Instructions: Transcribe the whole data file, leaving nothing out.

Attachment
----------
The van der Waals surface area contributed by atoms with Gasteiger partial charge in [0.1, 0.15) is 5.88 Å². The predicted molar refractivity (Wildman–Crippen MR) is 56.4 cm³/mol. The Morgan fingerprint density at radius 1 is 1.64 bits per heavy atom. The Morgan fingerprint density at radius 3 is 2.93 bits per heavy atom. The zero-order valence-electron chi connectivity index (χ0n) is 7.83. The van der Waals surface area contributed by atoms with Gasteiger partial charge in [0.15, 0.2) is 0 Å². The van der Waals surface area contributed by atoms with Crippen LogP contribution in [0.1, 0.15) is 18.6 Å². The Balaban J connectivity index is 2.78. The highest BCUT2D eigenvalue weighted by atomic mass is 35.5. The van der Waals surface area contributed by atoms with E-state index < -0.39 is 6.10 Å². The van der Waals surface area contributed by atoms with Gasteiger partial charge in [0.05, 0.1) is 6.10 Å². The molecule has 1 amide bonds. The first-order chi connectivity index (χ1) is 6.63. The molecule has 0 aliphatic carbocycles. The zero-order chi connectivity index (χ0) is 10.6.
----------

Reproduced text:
The van der Waals surface area contributed by atoms with Gasteiger partial charge in [0.1, 0.15) is 5.88 Å². The predicted molar refractivity (Wildman–Crippen MR) is 56.4 cm³/mol. The Morgan fingerprint density at radius 1 is 1.64 bits per heavy atom. The Morgan fingerprint density at radius 3 is 2.93 bits per heavy atom. The zero-order valence-electron chi connectivity index (χ0n) is 7.83. The van der Waals surface area contributed by atoms with Gasteiger partial charge in [0.15, 0.2) is 0 Å². The van der Waals surface area contributed by atoms with Crippen LogP contribution in [0.1, 0.15) is 18.6 Å². The Balaban J connectivity index is 2.78. The highest BCUT2D eigenvalue weighted by atomic mass is 35.5. The van der Waals surface area contributed by atoms with E-state index < -0.39 is 6.10 Å². The van der Waals surface area contributed by atoms with Gasteiger partial charge in [0.05, 0.1) is 6.10 Å². The molecule has 1 amide bonds. The first-order chi connectivity index (χ1) is 6.63. The molecule has 0 aliphatic carbocycles. The zero-order chi connectivity index (χ0) is 10.6.